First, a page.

But then I left completely different, and even though it was such a short period of time, it really changed my entire practice and the way that I viewed color. Then my painting started evolving and changing, and they became so much more colorful. Then Ana and I kept in touch just through Instagram and through social media. We were just staying in touch, and it wasn’t until, what was it? Last year, Ana, that you started your project?
ATF: Even before last year, I remember you contacting me a couple times, and you’re like, “Listen, I’m not jiving with some of the teachers here at CCA Do you want to come and look at my stuff?” So I went to your studio a couple times, and we were discussing your work. That’s when you were working on the dark field paintings.
The dark imagery that you were using [to represent] the workers at night was so intense. So we were having these conversations about the materiality of the workers, and especially the head lamps and how they mimic some of the imagery that she was using of some of the Mayan and Aztec gods of air and fire which have the headdresses that look very similar to the head lamps that they wear at night.
I was, of course, getting super inspired by just everything that she was working on. It just felt like every time we would meet, we would have these very intense, explosive conversations and really digest or dig up the ideas that she was working with. It just also became really informative for me.
Then Arleene, I will never forget, because we were socially in touch through Instagram, she had this amazing post, which really just… It’s those moments I always talk about in my lectures where they just hit your gut, and you just experience a side of reality that you’re not in touch with, and you check yourself.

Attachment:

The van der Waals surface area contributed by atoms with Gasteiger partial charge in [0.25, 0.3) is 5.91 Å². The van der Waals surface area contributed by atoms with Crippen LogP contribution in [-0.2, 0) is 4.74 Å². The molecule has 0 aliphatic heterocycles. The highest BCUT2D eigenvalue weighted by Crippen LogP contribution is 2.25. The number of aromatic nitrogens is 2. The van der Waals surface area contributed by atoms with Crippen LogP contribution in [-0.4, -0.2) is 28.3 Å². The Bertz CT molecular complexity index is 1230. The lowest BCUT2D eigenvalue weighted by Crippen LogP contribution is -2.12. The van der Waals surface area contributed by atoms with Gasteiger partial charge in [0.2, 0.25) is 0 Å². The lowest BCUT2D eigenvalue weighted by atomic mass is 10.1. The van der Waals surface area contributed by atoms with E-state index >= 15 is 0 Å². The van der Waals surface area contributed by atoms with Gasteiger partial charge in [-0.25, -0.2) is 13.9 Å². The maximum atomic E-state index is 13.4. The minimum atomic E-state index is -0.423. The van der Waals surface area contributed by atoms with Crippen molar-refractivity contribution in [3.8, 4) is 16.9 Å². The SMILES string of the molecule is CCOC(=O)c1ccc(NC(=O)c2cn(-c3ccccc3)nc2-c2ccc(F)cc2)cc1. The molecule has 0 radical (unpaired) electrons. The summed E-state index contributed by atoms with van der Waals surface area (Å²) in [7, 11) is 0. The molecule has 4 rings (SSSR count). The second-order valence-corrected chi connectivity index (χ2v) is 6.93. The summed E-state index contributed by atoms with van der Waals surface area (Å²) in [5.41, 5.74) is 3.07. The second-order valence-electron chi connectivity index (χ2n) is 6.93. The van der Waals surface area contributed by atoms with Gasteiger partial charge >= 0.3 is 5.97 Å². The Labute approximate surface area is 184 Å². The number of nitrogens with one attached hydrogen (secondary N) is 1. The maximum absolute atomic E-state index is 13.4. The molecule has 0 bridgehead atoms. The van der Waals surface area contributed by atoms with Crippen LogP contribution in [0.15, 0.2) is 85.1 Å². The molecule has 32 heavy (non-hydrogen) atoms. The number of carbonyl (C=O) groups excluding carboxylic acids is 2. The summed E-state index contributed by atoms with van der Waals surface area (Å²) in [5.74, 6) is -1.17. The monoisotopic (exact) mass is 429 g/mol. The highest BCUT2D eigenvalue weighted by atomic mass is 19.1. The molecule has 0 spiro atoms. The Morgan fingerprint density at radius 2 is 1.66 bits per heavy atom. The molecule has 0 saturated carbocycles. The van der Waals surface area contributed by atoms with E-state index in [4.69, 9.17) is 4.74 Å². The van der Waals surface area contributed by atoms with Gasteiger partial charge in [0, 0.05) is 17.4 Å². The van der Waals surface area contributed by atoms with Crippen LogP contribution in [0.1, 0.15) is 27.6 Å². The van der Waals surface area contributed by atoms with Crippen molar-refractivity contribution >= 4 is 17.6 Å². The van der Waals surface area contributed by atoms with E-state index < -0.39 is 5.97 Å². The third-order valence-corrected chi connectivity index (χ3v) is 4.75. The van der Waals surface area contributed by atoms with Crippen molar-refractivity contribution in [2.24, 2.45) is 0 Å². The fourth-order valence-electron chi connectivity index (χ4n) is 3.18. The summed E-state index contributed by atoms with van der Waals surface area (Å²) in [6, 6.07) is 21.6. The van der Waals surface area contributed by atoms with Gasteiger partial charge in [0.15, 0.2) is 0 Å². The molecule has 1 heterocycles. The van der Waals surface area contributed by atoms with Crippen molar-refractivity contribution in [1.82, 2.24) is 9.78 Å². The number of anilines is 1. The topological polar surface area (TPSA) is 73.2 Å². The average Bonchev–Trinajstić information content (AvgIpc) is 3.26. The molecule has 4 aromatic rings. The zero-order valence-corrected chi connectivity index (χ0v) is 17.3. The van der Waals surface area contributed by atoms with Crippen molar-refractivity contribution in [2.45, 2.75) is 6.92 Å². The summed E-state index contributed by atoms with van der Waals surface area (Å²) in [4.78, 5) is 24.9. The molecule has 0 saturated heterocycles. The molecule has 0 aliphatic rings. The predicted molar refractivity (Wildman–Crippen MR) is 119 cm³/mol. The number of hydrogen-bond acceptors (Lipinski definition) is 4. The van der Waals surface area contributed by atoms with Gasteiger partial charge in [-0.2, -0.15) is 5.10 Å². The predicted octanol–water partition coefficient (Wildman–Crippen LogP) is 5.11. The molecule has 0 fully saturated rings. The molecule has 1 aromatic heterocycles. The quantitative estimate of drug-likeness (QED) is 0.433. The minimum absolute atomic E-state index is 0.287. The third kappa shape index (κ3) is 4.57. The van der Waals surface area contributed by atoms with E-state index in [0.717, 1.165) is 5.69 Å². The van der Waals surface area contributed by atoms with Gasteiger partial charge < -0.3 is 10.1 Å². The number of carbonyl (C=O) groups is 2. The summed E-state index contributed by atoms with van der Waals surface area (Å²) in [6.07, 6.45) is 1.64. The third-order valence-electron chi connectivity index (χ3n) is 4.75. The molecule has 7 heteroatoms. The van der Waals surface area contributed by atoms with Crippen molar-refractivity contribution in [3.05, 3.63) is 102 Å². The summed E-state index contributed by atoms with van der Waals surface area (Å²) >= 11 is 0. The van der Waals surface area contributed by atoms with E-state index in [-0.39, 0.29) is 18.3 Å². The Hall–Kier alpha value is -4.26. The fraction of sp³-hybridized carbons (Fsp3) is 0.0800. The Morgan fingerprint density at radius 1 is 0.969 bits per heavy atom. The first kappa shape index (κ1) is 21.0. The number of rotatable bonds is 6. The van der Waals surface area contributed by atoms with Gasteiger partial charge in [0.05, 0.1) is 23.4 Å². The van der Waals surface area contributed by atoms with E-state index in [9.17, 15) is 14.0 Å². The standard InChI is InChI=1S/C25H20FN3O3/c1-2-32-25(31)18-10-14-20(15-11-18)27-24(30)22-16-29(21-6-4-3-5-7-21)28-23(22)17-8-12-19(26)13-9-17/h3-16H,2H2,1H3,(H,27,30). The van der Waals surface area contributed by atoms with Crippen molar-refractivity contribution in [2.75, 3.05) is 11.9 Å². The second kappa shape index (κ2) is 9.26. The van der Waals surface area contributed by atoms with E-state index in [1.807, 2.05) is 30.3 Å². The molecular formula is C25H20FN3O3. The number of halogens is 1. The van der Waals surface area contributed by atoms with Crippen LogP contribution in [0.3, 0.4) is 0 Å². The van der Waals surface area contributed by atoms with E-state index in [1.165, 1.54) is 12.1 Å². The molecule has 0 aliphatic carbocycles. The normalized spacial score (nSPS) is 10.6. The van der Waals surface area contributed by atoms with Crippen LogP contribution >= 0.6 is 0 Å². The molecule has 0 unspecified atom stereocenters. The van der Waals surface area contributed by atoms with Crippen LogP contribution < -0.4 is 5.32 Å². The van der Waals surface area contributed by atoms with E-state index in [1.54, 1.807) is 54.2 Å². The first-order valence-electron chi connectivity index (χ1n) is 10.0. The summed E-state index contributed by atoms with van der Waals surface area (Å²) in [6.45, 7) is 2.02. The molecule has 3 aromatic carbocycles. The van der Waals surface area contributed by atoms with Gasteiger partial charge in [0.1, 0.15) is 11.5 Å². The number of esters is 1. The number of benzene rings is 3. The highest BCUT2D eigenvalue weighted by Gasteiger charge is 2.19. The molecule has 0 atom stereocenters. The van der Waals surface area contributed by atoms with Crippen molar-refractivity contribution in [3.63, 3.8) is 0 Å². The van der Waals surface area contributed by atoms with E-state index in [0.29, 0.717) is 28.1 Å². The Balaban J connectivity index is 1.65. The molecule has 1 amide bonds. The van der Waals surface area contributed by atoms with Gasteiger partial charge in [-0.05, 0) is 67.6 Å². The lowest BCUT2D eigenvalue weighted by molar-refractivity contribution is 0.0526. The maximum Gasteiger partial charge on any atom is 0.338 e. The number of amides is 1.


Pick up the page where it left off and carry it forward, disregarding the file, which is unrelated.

ACV: A lot of what I was thinking about at the time after meeting Ana is there’s all these artists that are up and coming and establishing themselves around the migrant narrative–talking about migration, what it means to be undocumented, and what it means to be a minority and person of color. I was really inspired by all that, but at the same time, I felt like there was this need to speak for others.
On Hyperallergic, Artforum, and all these art-related magazines I was seeing [articles referring to] silent people or the voiceless. Like, “So-and-so is speaking for the people that are hiding in the shadows,” so it’s making work to give a voice to this person, or these people, or this community. Inside me, I just felt so frustrated. I even went to my dad, and I was like, “Dad, I hate these people.” It’s not that they don’t have a connection to being undocumented, but it’s that it’s different when it’s actually your experience versus when it’s a second and third-hand experience, right?
So there’s a lot of holes that I was able to see in other people’s works, because I understood what they were talking about, and they weren’t able to translate it right, or not the right way, but in a truthful way. I just got really angry one day and shot off on Instagram. I don’t even remember what I really said, but I said something along the lines of we are not invisible. We are not voiceless. We are not all these things that you keep perpetuating by telling our narrative, but we do have a voice. We are here. We are present, and we want to be heard. We just don’t have the right platforms to do it or something like that, right?
ATF: When I saw the post I was like, “Oh damn, truth. Truth to power.” So I was like, “Well, if part of what I try to do is illuminate sectors and actually provide voices through this visual platform, I thought why don’t I start here? Why don’t I actually work with someone that I do know? So Arleene gave me this idea. I had been working a lot with Creativity Explored, and a lot of the women there that actually don’t have voices, they’re mute, so they literally don’t have a voice. A lot of them knit and create these beautiful, textile pieces.